Avanesyan wasn’t one of them. He was a capable contender, yet his biggest win had come against an ancient Shane Mosley. Avanesyan had good moments and held his own in exchanges with Peterson. Peterson’s body shots and work on the inside proved to be superior.


“I expected to put pressure on him the way I did,” Peterson said afterward. “I didn’t think he would fight back as hard as he did.”

Two judges had Peterson winning 116-112, or eight rounds to four, while the third had it 115-113, or seven rounds to five.

“I thought that I was landing my punches more cleanly while his punches were being blocked,” Avanesyan said afterward.  “Lamont is very good, but I thought the judges were impressed with his movement, but I had the power.”

Peterson is now 35-3-1 with 17 KOs. The win earned him the WBA’s “regular” world title, though the WBA also has a “super” world title that currently belongs to Thurman.  Other potential fights include rematches with Amir Khan and Diaz, as well as a bout with Shawn Porter, among others.

“I took some steps forward tonight,” Peterson said. “We’re looking to get back in camp and keep moving.”

Avanesyan is now 22-2-1 with 11 KOs. His other defeat came in his second pro fight.

Marcus Browne Stops Thomas Williams Jr. in Fight Marred by a Foul

Marcus Browne looked much better Saturday night than he did his last time in the ring. But those who already disliked the light heavyweight contender will feel as if he once again didn’t deserve a victory.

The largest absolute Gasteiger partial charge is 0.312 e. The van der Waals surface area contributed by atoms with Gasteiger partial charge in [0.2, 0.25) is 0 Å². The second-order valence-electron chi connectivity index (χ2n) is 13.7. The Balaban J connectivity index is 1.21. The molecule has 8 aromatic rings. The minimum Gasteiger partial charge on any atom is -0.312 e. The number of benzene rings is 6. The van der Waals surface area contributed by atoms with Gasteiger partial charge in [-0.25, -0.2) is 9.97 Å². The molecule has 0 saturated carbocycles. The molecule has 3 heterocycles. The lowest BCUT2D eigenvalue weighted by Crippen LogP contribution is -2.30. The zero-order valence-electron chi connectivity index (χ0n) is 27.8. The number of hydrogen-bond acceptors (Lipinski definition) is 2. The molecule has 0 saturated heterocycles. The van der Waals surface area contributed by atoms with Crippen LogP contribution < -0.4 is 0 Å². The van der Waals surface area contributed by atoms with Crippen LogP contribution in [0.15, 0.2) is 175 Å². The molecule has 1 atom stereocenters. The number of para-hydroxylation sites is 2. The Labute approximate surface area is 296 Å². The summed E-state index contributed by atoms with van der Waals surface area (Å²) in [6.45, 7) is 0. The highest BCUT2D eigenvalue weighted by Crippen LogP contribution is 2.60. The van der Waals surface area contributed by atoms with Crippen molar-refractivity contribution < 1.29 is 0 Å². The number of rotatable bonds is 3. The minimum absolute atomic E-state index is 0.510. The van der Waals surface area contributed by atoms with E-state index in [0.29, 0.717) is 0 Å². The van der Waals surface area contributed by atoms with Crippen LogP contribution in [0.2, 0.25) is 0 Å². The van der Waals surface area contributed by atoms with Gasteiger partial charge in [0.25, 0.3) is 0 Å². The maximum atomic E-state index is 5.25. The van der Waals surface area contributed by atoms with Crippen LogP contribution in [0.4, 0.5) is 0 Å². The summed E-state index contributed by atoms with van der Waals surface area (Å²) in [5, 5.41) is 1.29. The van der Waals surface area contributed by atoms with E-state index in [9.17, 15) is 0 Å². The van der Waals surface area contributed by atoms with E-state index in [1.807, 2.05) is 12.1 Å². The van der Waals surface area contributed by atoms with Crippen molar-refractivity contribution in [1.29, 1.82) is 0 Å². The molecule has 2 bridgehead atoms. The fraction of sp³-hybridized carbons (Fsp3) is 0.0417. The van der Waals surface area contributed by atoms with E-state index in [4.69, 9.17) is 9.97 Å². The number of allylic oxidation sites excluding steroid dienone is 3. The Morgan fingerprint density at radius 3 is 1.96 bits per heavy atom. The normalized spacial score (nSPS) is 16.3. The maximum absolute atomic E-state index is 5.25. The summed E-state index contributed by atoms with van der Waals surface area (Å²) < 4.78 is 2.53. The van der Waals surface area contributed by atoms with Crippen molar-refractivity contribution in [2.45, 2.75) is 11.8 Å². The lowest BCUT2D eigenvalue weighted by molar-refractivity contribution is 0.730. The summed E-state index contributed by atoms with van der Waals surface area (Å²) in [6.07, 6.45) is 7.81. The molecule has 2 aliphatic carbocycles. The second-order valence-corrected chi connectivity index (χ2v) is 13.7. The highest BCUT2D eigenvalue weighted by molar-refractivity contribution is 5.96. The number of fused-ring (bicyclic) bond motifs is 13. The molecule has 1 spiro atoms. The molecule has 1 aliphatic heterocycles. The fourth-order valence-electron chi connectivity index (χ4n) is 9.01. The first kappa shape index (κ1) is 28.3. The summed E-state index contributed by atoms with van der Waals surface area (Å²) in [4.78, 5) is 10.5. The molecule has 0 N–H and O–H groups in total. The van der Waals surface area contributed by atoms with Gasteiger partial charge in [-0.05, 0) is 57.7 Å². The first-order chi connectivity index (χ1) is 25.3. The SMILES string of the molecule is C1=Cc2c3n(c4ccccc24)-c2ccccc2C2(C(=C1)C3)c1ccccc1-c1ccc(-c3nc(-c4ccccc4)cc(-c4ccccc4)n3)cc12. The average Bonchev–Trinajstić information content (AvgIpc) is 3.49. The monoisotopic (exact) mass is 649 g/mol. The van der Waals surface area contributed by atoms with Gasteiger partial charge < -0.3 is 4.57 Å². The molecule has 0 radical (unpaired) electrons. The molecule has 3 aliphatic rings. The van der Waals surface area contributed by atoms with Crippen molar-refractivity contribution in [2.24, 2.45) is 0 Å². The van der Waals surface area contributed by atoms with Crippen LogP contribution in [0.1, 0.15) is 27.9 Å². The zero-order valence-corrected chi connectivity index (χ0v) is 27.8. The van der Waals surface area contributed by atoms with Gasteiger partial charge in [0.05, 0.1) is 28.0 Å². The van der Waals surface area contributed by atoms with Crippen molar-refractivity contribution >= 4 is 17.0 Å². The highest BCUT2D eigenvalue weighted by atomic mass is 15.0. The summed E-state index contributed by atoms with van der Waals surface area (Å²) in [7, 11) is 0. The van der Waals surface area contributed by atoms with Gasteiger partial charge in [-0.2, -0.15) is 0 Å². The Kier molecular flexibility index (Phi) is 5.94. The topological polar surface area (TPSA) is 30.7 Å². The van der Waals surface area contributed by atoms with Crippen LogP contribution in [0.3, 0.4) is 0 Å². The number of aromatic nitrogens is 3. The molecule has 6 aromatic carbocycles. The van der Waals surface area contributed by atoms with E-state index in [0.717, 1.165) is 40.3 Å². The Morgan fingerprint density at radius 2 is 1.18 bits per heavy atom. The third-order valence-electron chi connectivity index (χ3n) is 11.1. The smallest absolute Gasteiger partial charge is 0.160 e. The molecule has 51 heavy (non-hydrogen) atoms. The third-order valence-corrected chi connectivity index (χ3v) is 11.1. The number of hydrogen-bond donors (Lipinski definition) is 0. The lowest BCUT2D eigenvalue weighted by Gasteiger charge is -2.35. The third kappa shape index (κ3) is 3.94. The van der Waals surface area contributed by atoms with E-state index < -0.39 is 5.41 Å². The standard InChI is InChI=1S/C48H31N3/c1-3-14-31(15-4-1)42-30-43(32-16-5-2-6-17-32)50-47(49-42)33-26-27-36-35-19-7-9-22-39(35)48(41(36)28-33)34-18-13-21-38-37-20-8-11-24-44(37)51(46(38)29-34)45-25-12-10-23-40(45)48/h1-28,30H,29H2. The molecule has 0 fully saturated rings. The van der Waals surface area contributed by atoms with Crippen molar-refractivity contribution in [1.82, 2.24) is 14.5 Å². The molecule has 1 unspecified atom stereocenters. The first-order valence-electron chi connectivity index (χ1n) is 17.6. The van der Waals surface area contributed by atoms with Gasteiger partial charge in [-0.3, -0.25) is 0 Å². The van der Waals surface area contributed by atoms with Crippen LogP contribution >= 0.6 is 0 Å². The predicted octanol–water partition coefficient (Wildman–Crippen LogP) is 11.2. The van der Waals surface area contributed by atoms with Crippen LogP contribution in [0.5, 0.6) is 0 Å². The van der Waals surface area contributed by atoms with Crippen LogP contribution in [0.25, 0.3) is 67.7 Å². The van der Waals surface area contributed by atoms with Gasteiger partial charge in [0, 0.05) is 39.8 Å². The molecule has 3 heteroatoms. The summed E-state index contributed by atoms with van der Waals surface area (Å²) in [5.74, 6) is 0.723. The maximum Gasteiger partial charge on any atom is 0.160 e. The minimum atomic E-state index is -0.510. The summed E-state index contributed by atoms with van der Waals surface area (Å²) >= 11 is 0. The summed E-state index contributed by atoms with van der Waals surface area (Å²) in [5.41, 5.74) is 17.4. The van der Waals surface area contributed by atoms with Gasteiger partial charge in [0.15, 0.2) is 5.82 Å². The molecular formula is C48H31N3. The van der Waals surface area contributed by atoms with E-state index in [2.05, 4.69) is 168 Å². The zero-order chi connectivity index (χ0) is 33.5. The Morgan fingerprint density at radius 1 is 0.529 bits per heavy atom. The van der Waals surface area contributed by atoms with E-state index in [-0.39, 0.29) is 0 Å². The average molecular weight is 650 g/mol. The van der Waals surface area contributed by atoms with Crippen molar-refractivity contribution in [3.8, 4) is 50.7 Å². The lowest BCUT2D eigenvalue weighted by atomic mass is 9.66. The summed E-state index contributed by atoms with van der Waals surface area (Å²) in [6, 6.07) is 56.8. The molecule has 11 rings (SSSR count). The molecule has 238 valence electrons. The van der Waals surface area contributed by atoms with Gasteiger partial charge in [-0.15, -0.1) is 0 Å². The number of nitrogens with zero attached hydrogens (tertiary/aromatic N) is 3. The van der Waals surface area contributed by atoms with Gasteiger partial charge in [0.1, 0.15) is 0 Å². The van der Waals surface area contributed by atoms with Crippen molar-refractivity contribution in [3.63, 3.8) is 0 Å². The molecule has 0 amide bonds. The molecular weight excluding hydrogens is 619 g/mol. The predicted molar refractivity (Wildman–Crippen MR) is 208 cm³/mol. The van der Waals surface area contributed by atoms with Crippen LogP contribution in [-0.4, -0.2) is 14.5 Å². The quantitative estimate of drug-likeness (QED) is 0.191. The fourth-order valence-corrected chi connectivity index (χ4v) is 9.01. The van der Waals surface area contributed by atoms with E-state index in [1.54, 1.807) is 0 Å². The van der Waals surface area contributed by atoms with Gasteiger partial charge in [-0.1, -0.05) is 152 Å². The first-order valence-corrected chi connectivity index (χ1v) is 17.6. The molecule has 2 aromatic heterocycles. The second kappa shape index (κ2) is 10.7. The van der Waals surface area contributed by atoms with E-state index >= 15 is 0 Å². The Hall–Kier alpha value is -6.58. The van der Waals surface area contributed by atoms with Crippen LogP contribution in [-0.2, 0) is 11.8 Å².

Last April, Browne appeared to lose convincingly to Radivoje Kalajdzic but somehow still wound up on the better end of a split decision. This past weekend, he scored a technical knockout over Thomas Williams Jr. but appeared to benefit from an egregious foul.

In the second round, Browne knocked Williams down with a jab. Williams had a glove down and was kneeling on the canvas. Browne followed up with a left hand that landed flush and hard on the side of Williams’ head. Williams fell forward, hurt far more by that punch than by the one that originally put him down.

“He didn’t look like he went down, so I made sure he went down,” Browne said in a post-fight interview.

Williams took time to recover. Browne didn’t need much time to hurt him again, catching him with left hand after left hand. Williams took those shots and tried to battle back. Plenty of what he threw fell short. Browne handled the rest.

Browne wobbled Williams again in the fourth. Later on in the round, Williams had Browne on the ropes and was landing to the body. He left himself wide open, though, and Browne capitalized with a right hook that put Williams down for the second time on the night. Williams got up by the count of nine and said he wanted to continue. He wouldn’t get to continue for much longer.

The fight ended in the sixth, when Browne landed a right hook and Williams went down once more, listening as the referee counted to 10. That was a wise choice. Williams soon went to the hospital with a hurt jaw. He tweeted that he never really recovered from the shot that landed while he was down in the second.

Williams is now 20-3 with 14 KOs. This is his second straight loss. He was taken out in four rounds last year by 175-pound champion Adonis Stevenson, though he at least gave Stevenson some tough moments.

Browne, who is now 19-0 with 14 KOs, called out Stevenson afterward. He should take on another fighter who’ll give him a good test first.

By David Greisman

David Greisman
About the Author:

David Greisman. David Greisman is an award-winning boxing writer based out of Washington, D.C., who has covered the sport since 2004. He is the senior staff writer and "Fighting Words" columnist for and a reporter for The Ring magazine. Greisman is the author of the book "Fighting Words: The Heart and Heartbreak of Boxing." Follow on Twitter @fightingwords2